Natural Diamonds Face Pressure from Lab-Grown Alternatives

Natural Diamonds Face Pressure from Lab-Grown Alternatives

Synthetic gems are transforming the $89 billion global diamond jewellery market

While sparkling with equal brilliance, there exist fundamental disparities: naturally mined gems, aged over a billion years, contrast with lab-forged counterparts, which are newer and cost less than half the price. Synthetic gems are reshaping the $89 billion global diamond jewellery market, particularly in Surat, the western Indian city responsible for cutting and polishing 90 percent of the world's diamonds.

Within Smit Patel's immaculate laboratory, technicians immerse crystal diamond "seed" slices into reactors simulating immense subterranean pressure. "After witnessing it firsthand, customers are convinced. I firmly believe this represents the future," asserts Patel, director of Greenlab Diamonds, continuing his family's three-generation legacy in diamonds.

From seed to polished jewel, Patel's team crafts a diamond nearly indistinguishable from a mined gem in less than eight weeks. "It's the identical product, with identical chemical composition and optical properties," Patel affirms. Between 2019 and 2022, India's exports of lab-grown diamonds tripled in value, with export volumes rising by 25% between April and October 2023, a substantial increase from the previous year.

Reactors in labs like Patel's infuse carbon-containing gases into the mix, fostering crystal growth through heat and pressure. Subsequently, rough diamonds undergo design, cutting, and polishing processes by hundreds of workers at another facility.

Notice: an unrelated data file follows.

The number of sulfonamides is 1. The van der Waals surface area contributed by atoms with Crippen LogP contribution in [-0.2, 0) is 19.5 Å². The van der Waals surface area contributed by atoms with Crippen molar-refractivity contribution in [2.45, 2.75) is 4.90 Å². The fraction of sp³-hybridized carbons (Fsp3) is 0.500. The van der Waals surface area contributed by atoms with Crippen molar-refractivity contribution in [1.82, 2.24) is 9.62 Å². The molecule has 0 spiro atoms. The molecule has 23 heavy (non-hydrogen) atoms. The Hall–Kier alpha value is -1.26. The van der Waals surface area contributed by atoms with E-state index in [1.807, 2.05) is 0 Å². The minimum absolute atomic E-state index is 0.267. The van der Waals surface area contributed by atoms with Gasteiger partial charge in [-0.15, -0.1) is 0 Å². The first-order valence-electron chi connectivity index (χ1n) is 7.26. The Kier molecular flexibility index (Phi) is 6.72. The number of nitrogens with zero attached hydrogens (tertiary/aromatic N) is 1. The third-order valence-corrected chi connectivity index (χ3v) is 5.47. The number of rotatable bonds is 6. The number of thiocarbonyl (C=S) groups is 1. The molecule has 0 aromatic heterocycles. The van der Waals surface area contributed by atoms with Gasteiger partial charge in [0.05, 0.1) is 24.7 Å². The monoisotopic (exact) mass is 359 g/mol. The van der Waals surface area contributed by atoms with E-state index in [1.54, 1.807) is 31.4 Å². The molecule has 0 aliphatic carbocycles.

According to industry analyst Paul Zimnisky, the global market share of lab-grown gems surged from 3.5% in 2018 to 18.5% in 2023, expected to surpass 20% this year, exacerbating existing pressures on an industry grappling with geopolitical turmoil and subdued demand.

While machine-made diamonds emerged in the 1950s, recent technological advancements have rendered the process commercially viable only in the past decade. Advocates highlight the lower carbon footprint of lab-grown gems, although concerns linger regarding the energy-intensive production process. Patel emphasizes his lab's utilization of solar energy, yet acknowledges others drawing power from carbon-heavy sources. Moreover, while the Kimberley Process ensures conflict-free natural diamonds, lab producers assert their facilities guarantee ethical sourcing.

These environmental and ethical claims have contributed to the popularity of lab-grown stones, particularly in engagement rings, with 36% of diamond engagement rings sold in the US utilizing lab-grown gems by February 2023. Facilitating this shift are numerous companies in China and India, both prominent producers of synthetic stones.

Indian lab diamond exporters witnessed a 42% year-on-year increase in carat exports between April and October 2023, contrasting with a 25% drop in natural diamond exports over the same period. Despite natural diamond sales surging during the pandemic, demand waned upon economic reopening, leaving top companies burdened with excessive inventory.

In response to the plummeting prices and oversupply, India's natural diamond industry initiated a rare voluntary import ban on rough diamonds in October, striving to recalibrate amidst adverse market conditions. Despite challenges encountered by the lab-grown industry, falling prices are expected to stimulate demand, driving its continued growth and evolution. Ultimately, as customers gravitate towards more affordable and ethically sourced options, lab-grown diamonds are poised to maintain their ascent in the global jewellery market, embodying a modern and conscientious approach to luxury adornment.

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